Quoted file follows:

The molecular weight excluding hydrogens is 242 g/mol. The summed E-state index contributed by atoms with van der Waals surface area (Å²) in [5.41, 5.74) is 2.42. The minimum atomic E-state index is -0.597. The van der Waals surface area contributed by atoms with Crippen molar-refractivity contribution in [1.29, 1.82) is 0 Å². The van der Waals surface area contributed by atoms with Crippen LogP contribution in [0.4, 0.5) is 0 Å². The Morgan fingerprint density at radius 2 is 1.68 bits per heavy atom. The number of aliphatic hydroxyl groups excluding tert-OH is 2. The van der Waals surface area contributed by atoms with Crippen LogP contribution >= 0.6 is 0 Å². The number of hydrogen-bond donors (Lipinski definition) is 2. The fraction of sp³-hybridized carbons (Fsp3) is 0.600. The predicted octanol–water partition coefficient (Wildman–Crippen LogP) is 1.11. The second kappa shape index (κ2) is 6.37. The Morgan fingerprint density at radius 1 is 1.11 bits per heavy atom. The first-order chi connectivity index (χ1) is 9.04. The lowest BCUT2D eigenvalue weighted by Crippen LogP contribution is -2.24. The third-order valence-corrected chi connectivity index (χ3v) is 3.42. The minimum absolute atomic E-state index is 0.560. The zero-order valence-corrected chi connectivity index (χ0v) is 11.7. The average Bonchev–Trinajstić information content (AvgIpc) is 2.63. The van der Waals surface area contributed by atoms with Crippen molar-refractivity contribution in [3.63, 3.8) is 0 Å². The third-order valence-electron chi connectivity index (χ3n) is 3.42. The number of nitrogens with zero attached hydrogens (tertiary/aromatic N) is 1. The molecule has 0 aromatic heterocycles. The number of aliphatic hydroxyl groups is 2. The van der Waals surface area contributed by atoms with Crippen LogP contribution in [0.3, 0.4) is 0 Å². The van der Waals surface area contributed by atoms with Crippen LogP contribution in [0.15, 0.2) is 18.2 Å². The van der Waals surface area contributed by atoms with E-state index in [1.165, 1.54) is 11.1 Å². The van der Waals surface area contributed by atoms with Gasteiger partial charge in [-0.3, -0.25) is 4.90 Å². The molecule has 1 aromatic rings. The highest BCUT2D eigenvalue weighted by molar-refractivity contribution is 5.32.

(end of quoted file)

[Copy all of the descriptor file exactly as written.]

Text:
The molecular weight excluding hydrogens is 242 g/mol. The summed E-state index contributed by atoms with van der Waals surface area (Å²) in [5.41, 5.74) is 2.42. The minimum atomic E-state index is -0.597. The van der Waals surface area contributed by atoms with Crippen molar-refractivity contribution in [1.29, 1.82) is 0 Å². The van der Waals surface area contributed by atoms with Crippen LogP contribution in [0.4, 0.5) is 0 Å². The Morgan fingerprint density at radius 2 is 1.68 bits per heavy atom. The number of aliphatic hydroxyl groups excluding tert-OH is 2. The van der Waals surface area contributed by atoms with Crippen LogP contribution >= 0.6 is 0 Å². The number of hydrogen-bond donors (Lipinski definition) is 2. The fraction of sp³-hybridized carbons (Fsp3) is 0.600. The predicted octanol–water partition coefficient (Wildman–Crippen LogP) is 1.11. The second kappa shape index (κ2) is 6.37. The Morgan fingerprint density at radius 1 is 1.11 bits per heavy atom. The first-order chi connectivity index (χ1) is 9.04. The lowest BCUT2D eigenvalue weighted by Crippen LogP contribution is -2.24. The third-order valence-corrected chi connectivity index (χ3v) is 3.42. The minimum absolute atomic E-state index is 0.560. The zero-order valence-corrected chi connectivity index (χ0v) is 11.7. The average Bonchev–Trinajstić information content (AvgIpc) is 2.63. The van der Waals surface area contributed by atoms with Crippen molar-refractivity contribution in [3.63, 3.8) is 0 Å². The third-order valence-electron chi connectivity index (χ3n) is 3.42. The number of nitrogens with zero attached hydrogens (tertiary/aromatic N) is 1. The molecule has 0 aromatic heterocycles. The number of aliphatic hydroxyl groups is 2. The van der Waals surface area contributed by atoms with Crippen LogP contribution in [0.3, 0.4) is 0 Å². The van der Waals surface area contributed by atoms with Crippen LogP contribution in [0.15, 0.2) is 18.2 Å². The van der Waals surface area contributed by atoms with E-state index in [1.165, 1.54) is 11.1 Å². The van der Waals surface area contributed by atoms with Gasteiger partial charge in [-0.3, -0.25) is 4.90 Å². The molecule has 1 aromatic rings. The highest BCUT2D eigenvalue weighted by molar-refractivity contribution is 5.32.